Workers standing in for striking scanner staff missed more than 260 potential threats in two days at Scots airports, we can reveal.
Staff who operate baggage X-ray scanners at Glasgow and Aberdeen airports have been among those taking part in industrial action this month.
Managers have drafted in contingency workers from other airports to fill in for strikers but replacement workers at both airports have failed to spot large numbers of suspicious items on baggage scanners.
A source at Glasgow revealed around 95 suspicious items had slipped through on each of the first two strike days.
Meanwhile, Aberdeen saw around 70 missed items over the two days.
Unions have questioned the competence of stand-in staff and claim more is being spent bringing in replacements than it would cost to end the dispute.
More walkouts are planned tomorrow and Wednesday.
Similar action is taking place at Aberdeen and Southampton airports as part of a dispute over final salary pensions between unions and AGS Airports which operates the three transport hubs. To ensure vigilance, the airport’s security system beams images of prohibited items into randomly chosen bags as they are scanned.
It’s understood around 100 of the threat images – which can include bomb components, guns or knives – were missed during the first eight hour strike shift on June 7.
The normal number for that period is around ten. One operator alone missed more than 20 items. Failing to notice three threats normally results in disciplinary action.
A Glasgow Airport insider said: “When operators see something suspicious on their screen they have no way of knowing if the item is real or if it’s a projected image.
“Every item missed is a potentially lethal threat to an aircraft. It is an effective tool to keep people alert and properly checking every bag as it goes through.
“Everyone doing the job knows there will be repercussions if they repeatedly miss these items as they go through. It certainly concentrates the mind.
“It’s a bit like a computer game and is designed to keep operators at maximum levels of alertness and have them frequently identifying prohibited or suspicious items.
“If the system was not used then operators may mentally switch off as they know the possibility of seeing something suspicious may be remote. This way, they know there are going to be frequent alerts and so they have to be continually on their toes.
“The concern is that if these images of prohibited items are being missed, what else is getting through?
“It’s deeply concerning – especially as more strike days are likely.”
An Aberdeen airport source said: “There are major concerns about what is going on. You wonder what else they are missing?”
Aviation security analyst Tim Ripley said: “Any reduction such as this in the efficiency of people monitoring luggage for security purposes is a major concern.
“It is a skilful job to spot dangerous items.
“There are strict regimes with breaks, rest periods and swapping staff over, as they have to be sharp at all times.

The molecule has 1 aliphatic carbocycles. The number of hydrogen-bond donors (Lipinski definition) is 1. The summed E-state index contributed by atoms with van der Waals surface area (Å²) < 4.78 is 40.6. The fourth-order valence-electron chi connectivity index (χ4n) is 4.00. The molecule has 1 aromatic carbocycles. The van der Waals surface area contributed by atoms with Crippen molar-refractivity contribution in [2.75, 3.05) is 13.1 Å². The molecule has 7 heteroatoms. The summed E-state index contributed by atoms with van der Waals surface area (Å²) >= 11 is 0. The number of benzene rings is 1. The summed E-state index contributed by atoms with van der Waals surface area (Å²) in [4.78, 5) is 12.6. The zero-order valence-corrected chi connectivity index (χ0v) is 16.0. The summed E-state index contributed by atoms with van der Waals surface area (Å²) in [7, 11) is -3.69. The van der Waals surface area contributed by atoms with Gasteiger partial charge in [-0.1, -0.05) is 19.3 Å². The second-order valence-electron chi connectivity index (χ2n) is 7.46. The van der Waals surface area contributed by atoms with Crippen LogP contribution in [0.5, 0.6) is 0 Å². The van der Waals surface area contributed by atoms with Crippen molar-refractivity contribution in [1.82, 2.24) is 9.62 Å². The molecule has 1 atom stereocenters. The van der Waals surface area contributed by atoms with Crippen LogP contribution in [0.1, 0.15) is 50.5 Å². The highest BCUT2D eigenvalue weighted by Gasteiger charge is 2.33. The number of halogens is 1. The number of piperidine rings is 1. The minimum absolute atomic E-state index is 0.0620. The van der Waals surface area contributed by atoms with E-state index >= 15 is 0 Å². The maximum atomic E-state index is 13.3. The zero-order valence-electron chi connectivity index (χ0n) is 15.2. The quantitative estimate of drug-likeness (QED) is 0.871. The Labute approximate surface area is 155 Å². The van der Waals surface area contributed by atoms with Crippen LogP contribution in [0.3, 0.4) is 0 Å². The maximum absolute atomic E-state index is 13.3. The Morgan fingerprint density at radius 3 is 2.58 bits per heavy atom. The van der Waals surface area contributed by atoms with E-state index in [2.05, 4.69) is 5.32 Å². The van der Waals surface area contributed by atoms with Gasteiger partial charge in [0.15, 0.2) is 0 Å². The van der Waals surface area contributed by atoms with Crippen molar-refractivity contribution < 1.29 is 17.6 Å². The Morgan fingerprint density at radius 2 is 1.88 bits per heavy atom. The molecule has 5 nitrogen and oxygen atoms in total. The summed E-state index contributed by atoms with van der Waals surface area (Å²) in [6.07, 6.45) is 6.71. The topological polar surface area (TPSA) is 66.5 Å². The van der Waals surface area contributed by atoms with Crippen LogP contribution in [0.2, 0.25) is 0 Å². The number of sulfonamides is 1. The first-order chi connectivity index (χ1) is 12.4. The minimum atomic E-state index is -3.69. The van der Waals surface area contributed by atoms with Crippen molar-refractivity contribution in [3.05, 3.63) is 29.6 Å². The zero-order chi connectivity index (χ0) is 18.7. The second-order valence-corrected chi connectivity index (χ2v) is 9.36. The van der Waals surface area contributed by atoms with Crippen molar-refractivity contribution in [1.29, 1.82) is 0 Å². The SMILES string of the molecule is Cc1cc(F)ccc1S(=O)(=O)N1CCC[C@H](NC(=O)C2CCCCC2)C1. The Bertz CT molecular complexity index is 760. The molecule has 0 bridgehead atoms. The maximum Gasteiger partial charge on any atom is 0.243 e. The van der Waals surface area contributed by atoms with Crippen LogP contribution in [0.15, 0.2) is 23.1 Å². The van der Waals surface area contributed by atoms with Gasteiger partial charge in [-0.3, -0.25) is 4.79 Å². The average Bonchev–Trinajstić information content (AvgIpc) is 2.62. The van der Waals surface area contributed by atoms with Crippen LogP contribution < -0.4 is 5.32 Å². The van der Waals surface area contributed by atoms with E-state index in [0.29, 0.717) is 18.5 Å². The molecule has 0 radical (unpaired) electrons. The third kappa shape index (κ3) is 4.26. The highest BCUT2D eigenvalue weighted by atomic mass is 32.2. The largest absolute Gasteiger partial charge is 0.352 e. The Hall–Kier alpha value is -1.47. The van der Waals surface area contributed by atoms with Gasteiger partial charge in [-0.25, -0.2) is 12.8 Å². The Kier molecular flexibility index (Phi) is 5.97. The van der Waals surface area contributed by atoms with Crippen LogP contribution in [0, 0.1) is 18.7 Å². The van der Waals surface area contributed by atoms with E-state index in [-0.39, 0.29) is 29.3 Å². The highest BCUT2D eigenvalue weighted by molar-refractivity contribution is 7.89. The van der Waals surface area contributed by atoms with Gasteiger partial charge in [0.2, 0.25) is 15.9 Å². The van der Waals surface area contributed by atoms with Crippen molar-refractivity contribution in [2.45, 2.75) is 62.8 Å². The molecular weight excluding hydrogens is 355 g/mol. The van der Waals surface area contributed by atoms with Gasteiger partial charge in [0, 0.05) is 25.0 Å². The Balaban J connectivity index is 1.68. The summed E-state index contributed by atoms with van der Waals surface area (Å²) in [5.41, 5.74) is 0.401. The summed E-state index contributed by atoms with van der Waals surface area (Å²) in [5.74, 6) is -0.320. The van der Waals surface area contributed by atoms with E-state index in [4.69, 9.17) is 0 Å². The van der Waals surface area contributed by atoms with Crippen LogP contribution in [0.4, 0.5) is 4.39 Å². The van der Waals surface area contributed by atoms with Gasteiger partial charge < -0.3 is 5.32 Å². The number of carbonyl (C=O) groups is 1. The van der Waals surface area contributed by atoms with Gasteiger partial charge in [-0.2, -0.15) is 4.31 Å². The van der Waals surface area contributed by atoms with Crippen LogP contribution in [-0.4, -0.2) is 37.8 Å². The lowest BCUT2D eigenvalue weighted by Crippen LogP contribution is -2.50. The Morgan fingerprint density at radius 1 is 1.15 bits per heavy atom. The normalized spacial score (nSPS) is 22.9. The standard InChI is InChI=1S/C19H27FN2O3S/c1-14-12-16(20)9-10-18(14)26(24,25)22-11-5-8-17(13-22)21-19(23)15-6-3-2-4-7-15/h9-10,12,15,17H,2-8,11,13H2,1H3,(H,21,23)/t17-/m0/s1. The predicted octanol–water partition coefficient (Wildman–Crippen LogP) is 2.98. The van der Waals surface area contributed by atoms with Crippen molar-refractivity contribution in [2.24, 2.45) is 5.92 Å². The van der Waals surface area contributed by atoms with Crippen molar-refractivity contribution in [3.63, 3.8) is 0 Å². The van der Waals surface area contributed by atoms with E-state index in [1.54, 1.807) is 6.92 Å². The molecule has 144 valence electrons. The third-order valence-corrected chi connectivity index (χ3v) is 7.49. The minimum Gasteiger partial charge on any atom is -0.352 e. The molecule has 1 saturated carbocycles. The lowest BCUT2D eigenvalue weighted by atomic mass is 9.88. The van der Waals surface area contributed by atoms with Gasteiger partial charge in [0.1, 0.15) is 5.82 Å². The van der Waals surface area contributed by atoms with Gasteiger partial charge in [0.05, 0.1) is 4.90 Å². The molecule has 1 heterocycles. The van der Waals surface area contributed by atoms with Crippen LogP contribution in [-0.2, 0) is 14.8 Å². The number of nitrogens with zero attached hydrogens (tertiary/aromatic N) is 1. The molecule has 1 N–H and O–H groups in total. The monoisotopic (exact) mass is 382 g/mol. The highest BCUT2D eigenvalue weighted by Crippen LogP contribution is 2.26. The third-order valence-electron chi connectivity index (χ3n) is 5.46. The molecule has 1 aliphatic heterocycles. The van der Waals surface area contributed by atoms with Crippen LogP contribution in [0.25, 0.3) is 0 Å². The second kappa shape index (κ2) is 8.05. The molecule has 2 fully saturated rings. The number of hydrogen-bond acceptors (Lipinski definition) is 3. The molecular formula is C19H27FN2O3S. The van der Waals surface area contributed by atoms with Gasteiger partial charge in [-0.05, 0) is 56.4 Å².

“There is a well-known saying that terrorists only have to be lucky once. Security personnel have to be focused at all times.”
Glasgow Airport says the contingency workers are trained to the same level as those they are standing in for.
It’s also claimed the Civil Aviation Authority – who oversee UK airport security – have not performed checks on strike days.
CAA could shut down an airport if they believe security is being compromised.
Sources also claim security operatives who walk through with prohibited items to see if security detect them have not been performing these checks on strike days.
The industrial action involves security and fire safety officers, airfield operations staff and engineering technicians.
It has resulted in long delays at airport security and a suspension of some flights
A series of industrial stoppages are due to take place at Aberdeen Airport on June 27 and 28 from 6am to 10am.
The dispute centres on a pay claim and AGS closing the defined benefit, or final salary, pension scheme.
Unions say this broke an Advisory, Conciliation and Arbitration Service (ACAS) agreement made in 2016 to keep the scheme open to existing members.
Glasgow Airport posted a £74 million profit after tax in 2017 up from £51 million in 2016.
Pat McIlvogue, Unite regional industrial officer, said: “The position of Glasgow Airport in this dispute has been to spend more on contingencies than it would cost to resolve this dispute, which is economic madness.
“We continue to have real concerns over the competence and training levels of the workers brought in from England on a contingency basis by Glasgow Airport.
“We want the travelling public to be safe.
“Our members have been left with no option but to defend their pension scheme and to fight for a fair pay increase.
“The industrial action will now roll into the summer holiday period with more days being added and more to follow if AGS don’t get back round the negotiating table for meaningful discussions.
“We hope the public understands that our members do not take this action lightly.”
A Glasgow Airport spokesman said they were unable to “discuss operational security details”.
He said: “Our contingency teams, which have ensured the travelling public have not been disrupted by the industrial action, are trained and certified to the same UK standards as our own staff.
“As long as strike action continues, we will deploy our contingency plans to ensure it remains business as usual.
“Talks with Unite are ongoing with a view to bringing the dispute to an end.”
A CAA spokesman said: “For security reasons we cannot discuss when we carry out inspections.
“Each UK airport is responsible for meeting the security requirements set out in UK and international law.
“CAA inspectors ensure that the aviation industry as a whole meets these security requirements, and where issues arise they are rectified swiftly.”